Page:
The first miasmashell will create a region which will prevent the molecular cloud from penetrating within the miasmasphere, furthest from your proto-star on the plane of ecliptic, which is really the equatorial plane of your proto-star, and it will do it at or very near ninety-seven Mercury Planetary Units (thirty-eight point eight AU) from the proto-star.
Thus, if you have some tool to peer into the molecular cloud without disturbing it, you would see- first the newly developed proto-star, an apparently empty space surrounding that proto-star, that 'empty' space a flattened oval in a cutaway side view, and a near perfect circle in a cutaway top view, and surrounding that empty space the continually collapsing molecular cloud held at bay by the initially invisible miasmasphere-miasmashell combination.
At that ninety-seven MPU distance and beyond, the material of the cloud will continue to spiral about and toward the core, or more appropriately now, proto-star and will be bombarded with particles from the proto-star. Because the particles are being ejected from the equatorial region will have the most angular momentum of any of the particles and the angular momentum will drop, as will the distance from the proto-star, with increased latitude of the proto-star until at the poles there is little or no angular momentum and the distance is some percentage of the ninety-seven MPU.
Additionally, this stellar wind will add to the angular momentum of the material it contacts, especially along the equatorial zone at the outer reaches of the miasmasphere and a considerable amount of the material will reach and maintain orbital velocity. Any material exceeding orbital velocity will be slowed by the presence of the miasmashell and the incoming particles of the molecular cloud. Orbital velocity will always be the most sustainable velocity in the formation of any star.
As this material at orbital velocity builds up over a considerable period of time it will also begin to coalesce into a planet, your first planet, and perhaps a satellite or two. This planet will become quite large, for the stellar wind is robust and will hold back a large mass of the molecular cloud in a sort of shell about the proto-star and the planet will gather the material from or near the equatorial zone.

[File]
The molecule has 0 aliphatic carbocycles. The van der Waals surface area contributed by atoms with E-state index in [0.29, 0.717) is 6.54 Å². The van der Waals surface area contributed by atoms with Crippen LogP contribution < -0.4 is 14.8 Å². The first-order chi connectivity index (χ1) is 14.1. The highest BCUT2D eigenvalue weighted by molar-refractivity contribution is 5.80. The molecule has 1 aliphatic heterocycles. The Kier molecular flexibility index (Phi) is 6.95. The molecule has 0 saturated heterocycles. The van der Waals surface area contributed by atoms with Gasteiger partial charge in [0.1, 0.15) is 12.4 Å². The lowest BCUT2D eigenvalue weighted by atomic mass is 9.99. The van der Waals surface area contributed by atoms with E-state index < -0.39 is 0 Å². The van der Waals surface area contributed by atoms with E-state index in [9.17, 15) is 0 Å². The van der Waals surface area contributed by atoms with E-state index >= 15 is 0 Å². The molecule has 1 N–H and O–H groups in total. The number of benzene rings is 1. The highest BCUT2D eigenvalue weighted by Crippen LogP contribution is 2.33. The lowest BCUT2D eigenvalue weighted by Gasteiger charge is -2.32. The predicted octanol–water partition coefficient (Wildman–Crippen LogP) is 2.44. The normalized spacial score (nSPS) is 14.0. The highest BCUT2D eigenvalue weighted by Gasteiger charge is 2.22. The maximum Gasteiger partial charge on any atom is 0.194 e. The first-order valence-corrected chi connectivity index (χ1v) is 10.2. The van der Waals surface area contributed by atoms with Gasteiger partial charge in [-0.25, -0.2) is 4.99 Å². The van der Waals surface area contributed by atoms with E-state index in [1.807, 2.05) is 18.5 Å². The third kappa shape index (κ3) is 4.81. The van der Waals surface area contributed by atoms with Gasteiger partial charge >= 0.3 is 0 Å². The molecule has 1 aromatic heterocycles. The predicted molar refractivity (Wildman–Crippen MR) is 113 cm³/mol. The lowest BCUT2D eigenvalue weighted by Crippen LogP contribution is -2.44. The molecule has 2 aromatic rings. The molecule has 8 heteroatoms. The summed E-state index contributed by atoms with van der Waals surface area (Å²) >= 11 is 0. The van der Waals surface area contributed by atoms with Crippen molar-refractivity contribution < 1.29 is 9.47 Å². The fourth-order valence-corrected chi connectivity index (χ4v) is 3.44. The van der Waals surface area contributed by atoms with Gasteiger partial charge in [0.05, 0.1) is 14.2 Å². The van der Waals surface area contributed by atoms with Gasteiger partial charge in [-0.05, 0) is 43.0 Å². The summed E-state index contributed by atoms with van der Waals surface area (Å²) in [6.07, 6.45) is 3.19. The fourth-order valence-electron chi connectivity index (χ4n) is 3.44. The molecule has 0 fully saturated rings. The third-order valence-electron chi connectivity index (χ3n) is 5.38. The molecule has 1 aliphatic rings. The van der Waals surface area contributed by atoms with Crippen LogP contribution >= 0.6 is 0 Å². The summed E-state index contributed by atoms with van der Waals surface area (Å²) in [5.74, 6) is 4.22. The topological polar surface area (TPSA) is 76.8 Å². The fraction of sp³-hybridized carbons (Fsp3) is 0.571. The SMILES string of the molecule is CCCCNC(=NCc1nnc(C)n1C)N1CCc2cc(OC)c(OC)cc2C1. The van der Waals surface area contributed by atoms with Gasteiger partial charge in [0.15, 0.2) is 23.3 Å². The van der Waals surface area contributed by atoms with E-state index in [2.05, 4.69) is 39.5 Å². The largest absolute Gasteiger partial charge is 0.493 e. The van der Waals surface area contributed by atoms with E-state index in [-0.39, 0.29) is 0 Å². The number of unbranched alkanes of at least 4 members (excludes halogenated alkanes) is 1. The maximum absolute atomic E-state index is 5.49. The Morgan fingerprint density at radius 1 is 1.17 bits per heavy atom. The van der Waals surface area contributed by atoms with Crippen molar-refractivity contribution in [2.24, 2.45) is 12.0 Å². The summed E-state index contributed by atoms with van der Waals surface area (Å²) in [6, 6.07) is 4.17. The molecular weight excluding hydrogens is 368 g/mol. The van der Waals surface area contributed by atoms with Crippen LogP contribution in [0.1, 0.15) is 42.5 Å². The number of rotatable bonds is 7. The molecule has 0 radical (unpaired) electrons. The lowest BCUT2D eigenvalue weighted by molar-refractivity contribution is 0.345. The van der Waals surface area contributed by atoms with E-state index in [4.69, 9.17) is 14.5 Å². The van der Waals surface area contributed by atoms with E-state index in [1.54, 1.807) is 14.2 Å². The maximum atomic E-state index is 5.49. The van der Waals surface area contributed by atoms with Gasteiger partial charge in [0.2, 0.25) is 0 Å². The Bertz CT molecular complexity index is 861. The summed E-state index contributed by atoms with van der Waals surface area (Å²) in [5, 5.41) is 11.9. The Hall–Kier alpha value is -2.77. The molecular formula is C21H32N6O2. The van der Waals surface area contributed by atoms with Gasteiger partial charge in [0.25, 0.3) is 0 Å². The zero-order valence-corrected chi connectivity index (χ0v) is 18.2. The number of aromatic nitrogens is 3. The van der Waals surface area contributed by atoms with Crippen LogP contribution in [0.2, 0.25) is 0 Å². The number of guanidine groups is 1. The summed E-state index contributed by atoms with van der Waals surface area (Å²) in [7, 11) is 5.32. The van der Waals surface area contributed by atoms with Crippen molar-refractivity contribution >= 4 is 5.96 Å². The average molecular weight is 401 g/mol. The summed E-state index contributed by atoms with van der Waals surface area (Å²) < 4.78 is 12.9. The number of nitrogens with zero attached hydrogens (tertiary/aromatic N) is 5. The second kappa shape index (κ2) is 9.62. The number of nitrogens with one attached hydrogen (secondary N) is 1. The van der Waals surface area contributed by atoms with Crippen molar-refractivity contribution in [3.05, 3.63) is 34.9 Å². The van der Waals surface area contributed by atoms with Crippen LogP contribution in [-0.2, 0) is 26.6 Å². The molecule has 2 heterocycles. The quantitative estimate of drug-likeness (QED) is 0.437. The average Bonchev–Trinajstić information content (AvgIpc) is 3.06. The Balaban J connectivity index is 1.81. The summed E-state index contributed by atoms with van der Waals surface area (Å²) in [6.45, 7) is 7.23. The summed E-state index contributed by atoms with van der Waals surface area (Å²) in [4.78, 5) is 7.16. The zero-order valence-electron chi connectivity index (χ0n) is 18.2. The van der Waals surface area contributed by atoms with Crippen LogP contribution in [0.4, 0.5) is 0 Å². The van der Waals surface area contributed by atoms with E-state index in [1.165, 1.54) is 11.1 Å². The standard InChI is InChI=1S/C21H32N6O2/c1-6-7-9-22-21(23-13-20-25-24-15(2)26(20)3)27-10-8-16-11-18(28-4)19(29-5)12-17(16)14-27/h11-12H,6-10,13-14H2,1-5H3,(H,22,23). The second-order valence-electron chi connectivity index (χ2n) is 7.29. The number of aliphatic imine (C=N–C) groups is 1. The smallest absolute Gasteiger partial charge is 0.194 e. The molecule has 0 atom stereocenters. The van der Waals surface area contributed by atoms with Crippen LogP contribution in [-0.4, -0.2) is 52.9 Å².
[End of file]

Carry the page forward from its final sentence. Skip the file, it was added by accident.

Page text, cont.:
Inside the shell, there will be particles, mostly an abundance of hydrogen ions, but also hydrogen and other elements that escape the gravity of the proto-star during the fusion processes occurring within the proto-star, and these too will migrate to the shell of the miasmasphere. These elements will also join to become compounds, building blocks for other phenomena within your stellar system. Besides the planets that form within these miasmashells, there will be other bodies formed as well, and the difference between these bodies and the planets is that the other bodies will, for the most part, plummet into your proto-star as part of the collapse of the miasmashell for they will not have the angular momentum necessary to prevent such from happening.
During this time, most of the electromagnetic waves radiating from the proto-star will not be able to penetrate the molecular cloud to any degree, and less and less as the material builds up at the edge of the miasmasphere. Thus a considerable amount of the radiation will be trapped inside the 'shell' and will create an atmosphere perfect for the construction of other chemicals until we have a miasma made up of many different elements and chemicals- hence the names miasmaspher and miasmashell.